God is dead, proclaimed Nietzsche. He was right and wrong. Following their God, traditional forms of religion have been dying, particularly in many technologically advanced, specialized and prosperous countries. Consequently, many have embraced the secularization hypothesis: religion itself is dying. That hypothesis, however, now embraced less by experts than by anti-religious voices in pop culture, is showing its age. In its place, a new hypothesis is rising: post-secularization.
If God is merely a supernatural superlative, he very well may be dead, but positing such as God misses the function of God. God always has been and is at least a posthuman projection, an extension and negation of human desire, imagined and expressed within the constraints of human thought, language and action. That's not to say God is only so much. To the contrary, as demonstrated in the New God Argument, we've moral and practical reasons to trust that others have already realized posthuman projections. However, no matter your attitude toward faith, God is at least this much: a posthuman projection. Understood in terms of that function, God clearly is not dead and never was, except to the extent death is part of evolution.
Likewise, if religion is merely genuflection to the supernatural, it very well may be dying, but again that overlooks function. Accompanying the post-secularization hypothesis is the idea that many of us have regarded religion too narrowly, and much that is supposed to be secular is actually functioning as religion. For example, some claim inspiration from science or ethics. Awe arises in us as we contemplate the vastness of the cosmos or the voice of the people. Yet the inspiration is not in the merely reductionist implications of science or the merely procedural implementation of justice. Rather, there's an esthetic layer above them, in no way necessitated by them. It's the esthetic layer that gives us any reason to care about science or ethics. It shapes and moves us, and at its strongest provokes us. Such provocative esthetic layers are religion.
Of course, none of this means science or ethics are or should be displaced by religion. To the contrary, science should continue to work out reconciliation between our contending accounts of experience, as ethics should our contending moral claims. Each should expand its reach to the uttermost, informing our esthetic sensibilities. Yet, even as their reach expands and empowers us, let's not fool ourselves into supposing they'll ever be sufficient in themselves. We care for and use them only in accordance with an esthetic. Certainly that esthetic is affected in a feedback loop with our ethics and science, but nonetheless the esthetic presents itself as foremost among them in the most vital moments of life, when we cannot wait for more information or greater empathy. In those moments, we must act, according to whatever wisdom and inspiration we might have. Life cannot wait.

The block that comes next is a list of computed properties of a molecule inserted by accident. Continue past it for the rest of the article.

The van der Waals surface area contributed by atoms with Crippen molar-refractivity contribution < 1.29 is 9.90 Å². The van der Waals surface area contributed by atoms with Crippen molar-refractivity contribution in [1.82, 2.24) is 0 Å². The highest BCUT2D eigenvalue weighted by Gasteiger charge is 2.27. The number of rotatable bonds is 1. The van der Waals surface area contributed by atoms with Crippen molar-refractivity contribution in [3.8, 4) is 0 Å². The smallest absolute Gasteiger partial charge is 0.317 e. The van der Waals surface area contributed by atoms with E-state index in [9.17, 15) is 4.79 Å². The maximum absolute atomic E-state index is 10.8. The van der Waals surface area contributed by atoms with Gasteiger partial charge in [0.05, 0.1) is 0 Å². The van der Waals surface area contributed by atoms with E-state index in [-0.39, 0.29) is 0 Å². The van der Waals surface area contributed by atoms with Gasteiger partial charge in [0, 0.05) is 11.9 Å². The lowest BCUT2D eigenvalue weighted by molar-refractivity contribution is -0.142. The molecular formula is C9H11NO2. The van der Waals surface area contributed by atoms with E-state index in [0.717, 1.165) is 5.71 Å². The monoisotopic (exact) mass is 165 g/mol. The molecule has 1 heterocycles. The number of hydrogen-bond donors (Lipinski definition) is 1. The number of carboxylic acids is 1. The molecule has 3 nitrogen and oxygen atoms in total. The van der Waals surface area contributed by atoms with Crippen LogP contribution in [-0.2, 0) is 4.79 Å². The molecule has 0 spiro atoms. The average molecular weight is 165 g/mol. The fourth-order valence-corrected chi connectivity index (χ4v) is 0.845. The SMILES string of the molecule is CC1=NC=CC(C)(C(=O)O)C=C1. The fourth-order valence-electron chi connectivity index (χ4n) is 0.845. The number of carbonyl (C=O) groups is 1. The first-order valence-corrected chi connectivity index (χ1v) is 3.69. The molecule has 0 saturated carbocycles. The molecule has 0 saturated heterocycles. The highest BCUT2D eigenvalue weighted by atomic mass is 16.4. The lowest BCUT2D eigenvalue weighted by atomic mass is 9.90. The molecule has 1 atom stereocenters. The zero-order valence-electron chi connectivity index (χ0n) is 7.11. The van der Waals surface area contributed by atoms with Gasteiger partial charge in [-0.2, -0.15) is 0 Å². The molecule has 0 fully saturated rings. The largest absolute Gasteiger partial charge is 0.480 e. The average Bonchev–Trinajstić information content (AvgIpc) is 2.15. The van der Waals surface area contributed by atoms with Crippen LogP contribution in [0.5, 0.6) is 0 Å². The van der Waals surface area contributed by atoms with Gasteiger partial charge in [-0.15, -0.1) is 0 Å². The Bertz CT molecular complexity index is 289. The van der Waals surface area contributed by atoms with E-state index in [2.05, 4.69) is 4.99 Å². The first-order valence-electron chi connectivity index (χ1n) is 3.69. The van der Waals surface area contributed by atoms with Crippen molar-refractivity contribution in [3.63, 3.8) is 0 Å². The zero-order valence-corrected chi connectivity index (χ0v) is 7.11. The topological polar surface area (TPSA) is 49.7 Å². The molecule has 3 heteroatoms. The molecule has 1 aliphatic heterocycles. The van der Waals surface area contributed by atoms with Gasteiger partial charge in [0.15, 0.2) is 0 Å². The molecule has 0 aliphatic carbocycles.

How will we act? Will we see beauty in science? Will we feel unity in ethics? Will we care, and how much will we care? Could our degree of concern make a difference? These are questions that present themselves to all except perhaps the extremely apathetic, escapist or nihilistic among us. It's not enough that we can describe our world through science or even imagine a better world through ethics. We also want to change our world, which we do through technology and politics. Likewise, it's not enough that we can change toward a better world. We want to feel it. Finally, even feeling the better world is not enough because the feelings point beyond themselves: we want to share our feeling of the better world with others. As technology and politics are action on science and ethics, religion is action on art. As technology and politics are the power of science and ethics, religion is the power of art.
Those unfettered by religious and anti-religous dogmatism can already see the morning rays of post-secular religion, and know the hand raised to finish the dying God is the sign of the oath to the resurrecting God.
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